At any rate, everyone who is not a child knows that, if Julian Assange is extradited to the United States, different charges with stiffer penalties will be added, and he will spend at least twenty, and probably all the remaining, years of his life in prison. As John Kiriakou says, from experience: “No matter what happens, no matter what the charges, Julian cannot and will not get a fair trial in the Eastern District of Virginia.”

Swedish Victims Unit

The other deliberately deceptive diversion, an especially alluring bait for liberals, is the infamous Swedish case. This is being resurrected in an oddly pernicious way in the UK, where the battle over what happens to Julian Assange and any possible independent media is being decided. There, a multi-party coterie of MPs and peers is leading a campaign, with an open letter to the present and shadow Home Secretaries, urging them to “do everything you can…to ensure” that Assange be extradited to Sweden, “in the event Sweden makes an extradition request.” This campaign has been a great success, and “extradition to Sweden” has become the main theme and demand of the British liberal commentariat regarding the Assange case.

It might strike one as a little odd that there should be a furious political campaign to pressure the British government to honor an extradition request that has not been made. The signatories of the letter express no concern—“we make no assessment”—about whether the UK should honor the extradition demand that has been made and is actually in process, that of the United States. But the signatories definitely assess, in its absence, that the non-existent Swedish extradition request is valid, and that, just in case it appears, the UK government must pledge in advance to “give every assistance to Sweden” in honoring it.

Why? Well, clearly the letter writers stand in a different relation, and assume their audience stands in a different relation, to the issues involved in the actual U.S. versus the hypothetical Swedish extradition request. Thus, they feel comfortable flatly expressing no interest at all in the inevitable and terrible consequences that would result from honoring the U.S. extradition, while insisting, regarding the presumptive issue of a Swedish extradition, that “We must send a strong message of the priority the UK has in tackling sexual violence and the seriousness with which such allegations are viewed.” On a 1-10 scale of what issues are worth assessing, Sweden’s imagined interrogation of Assange for sexual allegations gets a 10, the US’s actual drive to imprison Assange for revealing war crimes is set at a firm 0. It’s a discourse in which the concerns about US extradition disappear.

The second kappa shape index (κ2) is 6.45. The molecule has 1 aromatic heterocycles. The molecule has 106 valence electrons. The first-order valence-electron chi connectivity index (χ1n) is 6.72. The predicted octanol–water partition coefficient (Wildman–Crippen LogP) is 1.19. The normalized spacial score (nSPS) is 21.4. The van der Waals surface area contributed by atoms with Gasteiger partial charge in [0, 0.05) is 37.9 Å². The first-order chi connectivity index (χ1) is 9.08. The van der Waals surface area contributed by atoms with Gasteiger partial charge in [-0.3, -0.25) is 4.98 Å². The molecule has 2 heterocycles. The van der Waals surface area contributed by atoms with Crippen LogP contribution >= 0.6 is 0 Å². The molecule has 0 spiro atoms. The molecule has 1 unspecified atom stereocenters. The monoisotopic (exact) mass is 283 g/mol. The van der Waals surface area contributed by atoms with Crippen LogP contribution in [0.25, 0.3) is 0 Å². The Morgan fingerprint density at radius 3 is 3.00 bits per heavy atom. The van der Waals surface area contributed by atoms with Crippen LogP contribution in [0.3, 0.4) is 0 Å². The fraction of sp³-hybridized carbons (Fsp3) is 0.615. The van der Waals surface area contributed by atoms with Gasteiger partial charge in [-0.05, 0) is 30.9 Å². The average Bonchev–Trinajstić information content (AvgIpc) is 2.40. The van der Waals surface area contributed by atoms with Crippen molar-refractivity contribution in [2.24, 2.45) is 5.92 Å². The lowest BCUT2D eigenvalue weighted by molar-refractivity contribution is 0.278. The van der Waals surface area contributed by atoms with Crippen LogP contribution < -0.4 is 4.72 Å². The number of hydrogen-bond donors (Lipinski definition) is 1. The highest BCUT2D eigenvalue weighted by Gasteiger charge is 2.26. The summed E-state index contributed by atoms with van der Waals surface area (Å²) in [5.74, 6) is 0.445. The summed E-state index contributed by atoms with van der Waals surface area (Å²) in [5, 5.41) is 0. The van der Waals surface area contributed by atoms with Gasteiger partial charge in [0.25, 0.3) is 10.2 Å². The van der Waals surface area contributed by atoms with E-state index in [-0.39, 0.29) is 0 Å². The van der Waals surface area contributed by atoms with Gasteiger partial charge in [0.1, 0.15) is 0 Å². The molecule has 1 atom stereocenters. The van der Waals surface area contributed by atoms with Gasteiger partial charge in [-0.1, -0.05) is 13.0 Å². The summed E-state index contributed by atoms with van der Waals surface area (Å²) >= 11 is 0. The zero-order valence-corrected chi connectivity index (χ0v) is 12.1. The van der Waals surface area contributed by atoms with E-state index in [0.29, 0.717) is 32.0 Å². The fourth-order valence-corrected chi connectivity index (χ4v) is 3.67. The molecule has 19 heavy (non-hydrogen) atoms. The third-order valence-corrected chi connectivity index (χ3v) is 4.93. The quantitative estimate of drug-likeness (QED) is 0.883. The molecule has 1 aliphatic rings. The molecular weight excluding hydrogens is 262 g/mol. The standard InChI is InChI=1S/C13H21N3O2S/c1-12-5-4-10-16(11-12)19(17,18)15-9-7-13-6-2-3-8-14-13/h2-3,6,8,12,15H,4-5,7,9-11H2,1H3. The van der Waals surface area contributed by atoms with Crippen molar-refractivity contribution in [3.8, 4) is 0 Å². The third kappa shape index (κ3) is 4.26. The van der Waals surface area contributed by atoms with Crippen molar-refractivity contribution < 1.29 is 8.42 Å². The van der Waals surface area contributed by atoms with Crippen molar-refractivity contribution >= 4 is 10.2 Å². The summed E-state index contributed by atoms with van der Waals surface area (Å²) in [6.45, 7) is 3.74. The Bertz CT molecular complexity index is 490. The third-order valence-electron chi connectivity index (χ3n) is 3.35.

To be clear, about what’s being done behind the “sex crime allegation” smoke, they explicitly do not oppose extradition to the US, and do not urge anyone to do so. They are trying to replace “no extradition to the US” in the public discourse with “extradition to Sweden”—which ends up meaning extradition to the US anyway. The purpose of this rhetorical rigamarole is, by getting everyone to think or do nothing about it, to surreptitiously but effectively support extradition to the U.S, It permits politicians and the public to support it by allowing it, while thinking/telling themselves they are supporting something else.

Let’s not think and talk and do something about Julian Assange being extradited to and imprisoned in the United States, which is actually about to happen. That would require us to make a fight we really don’t want to wage against our government, based on our professed free-speech, free-press principles that we really don’t want to protect for a guy we’ve been trained come to loathe.

Let’s instead think and talk and do something about the imaginary alternative of Assange being extradited and questioned in Sweden. That will confirm our virtuous seriousness about sexual assault allegations and wash our hands us of the stains that would come—and we are implicitly admitting we know would come—from delivering him into the hands of the U.S. government/Trump administration’s prison system. Let Sweden do that! We make no assessment about it.

As Jonathan Cook demonstrates, the British Guardian-liberal commentariat is now firmly committed to promoting that diversionary discourse: “In other words, the public conversation in the U.K, …, is going to be about who has first dibs on Assange….So, the concern is not that Assange is facing rendition to the U.S. It is that the U.S. claim might ‘overshadow’ an outstanding legal case in Sweden.”

It’s the epitome of an avoidance mechanism; it substitutes in people’s minds a non-existent problematic, which they can be more comfortable thinking about and acting upon, for the actual problem and decision they face.

A principal target of this campaign by those in the UK is, of course, Jeremy Corbyn and his left Labourites. Corbyn, who may become Prime Minister and have the real power to stop Assange’s extradition, came out of the gate, on April 11th, with a very strong and clear statement:: “The extradition of Julian Assange to the US for exposing evidence of atrocities in Iraq and Afghanistan should be opposed by the British government.”